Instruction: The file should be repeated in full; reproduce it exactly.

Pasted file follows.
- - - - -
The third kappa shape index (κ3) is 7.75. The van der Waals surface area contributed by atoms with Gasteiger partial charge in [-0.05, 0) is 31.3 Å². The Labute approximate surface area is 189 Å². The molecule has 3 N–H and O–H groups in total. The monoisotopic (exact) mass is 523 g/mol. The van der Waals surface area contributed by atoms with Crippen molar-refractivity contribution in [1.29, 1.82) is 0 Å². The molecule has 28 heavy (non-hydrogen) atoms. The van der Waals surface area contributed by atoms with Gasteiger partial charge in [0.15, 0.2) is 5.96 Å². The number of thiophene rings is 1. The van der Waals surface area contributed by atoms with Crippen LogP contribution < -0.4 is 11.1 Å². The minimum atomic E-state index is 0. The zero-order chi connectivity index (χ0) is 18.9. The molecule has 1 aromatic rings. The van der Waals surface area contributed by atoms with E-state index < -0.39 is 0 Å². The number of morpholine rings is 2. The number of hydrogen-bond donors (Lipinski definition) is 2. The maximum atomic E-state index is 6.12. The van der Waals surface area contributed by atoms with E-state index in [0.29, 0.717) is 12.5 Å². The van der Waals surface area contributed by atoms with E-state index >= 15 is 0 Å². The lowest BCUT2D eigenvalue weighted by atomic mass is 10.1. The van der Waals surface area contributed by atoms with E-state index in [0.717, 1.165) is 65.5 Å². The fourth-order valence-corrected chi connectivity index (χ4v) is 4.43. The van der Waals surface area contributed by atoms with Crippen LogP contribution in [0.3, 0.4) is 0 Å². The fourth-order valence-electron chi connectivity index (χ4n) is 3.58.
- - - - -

The third kappa shape index (κ3) is 7.75. The van der Waals surface area contributed by atoms with Gasteiger partial charge in [-0.05, 0) is 31.3 Å². The Labute approximate surface area is 189 Å². The molecule has 3 N–H and O–H groups in total. The monoisotopic (exact) mass is 523 g/mol. The van der Waals surface area contributed by atoms with Crippen molar-refractivity contribution in [1.29, 1.82) is 0 Å². The molecule has 28 heavy (non-hydrogen) atoms. The van der Waals surface area contributed by atoms with Gasteiger partial charge in [0.15, 0.2) is 5.96 Å². The number of thiophene rings is 1. The van der Waals surface area contributed by atoms with Crippen LogP contribution < -0.4 is 11.1 Å². The minimum atomic E-state index is 0. The zero-order chi connectivity index (χ0) is 18.9. The molecule has 1 aromatic rings. The van der Waals surface area contributed by atoms with E-state index < -0.39 is 0 Å². The number of morpholine rings is 2. The number of hydrogen-bond donors (Lipinski definition) is 2. The maximum atomic E-state index is 6.12. The van der Waals surface area contributed by atoms with E-state index in [0.29, 0.717) is 12.5 Å². The van der Waals surface area contributed by atoms with E-state index >= 15 is 0 Å². The lowest BCUT2D eigenvalue weighted by atomic mass is 10.1. The van der Waals surface area contributed by atoms with E-state index in [0.717, 1.165) is 65.5 Å². The fourth-order valence-corrected chi connectivity index (χ4v) is 4.43. The van der Waals surface area contributed by atoms with Crippen LogP contribution in [0.3, 0.4) is 0 Å². The fourth-order valence-electron chi connectivity index (χ4n) is 3.58.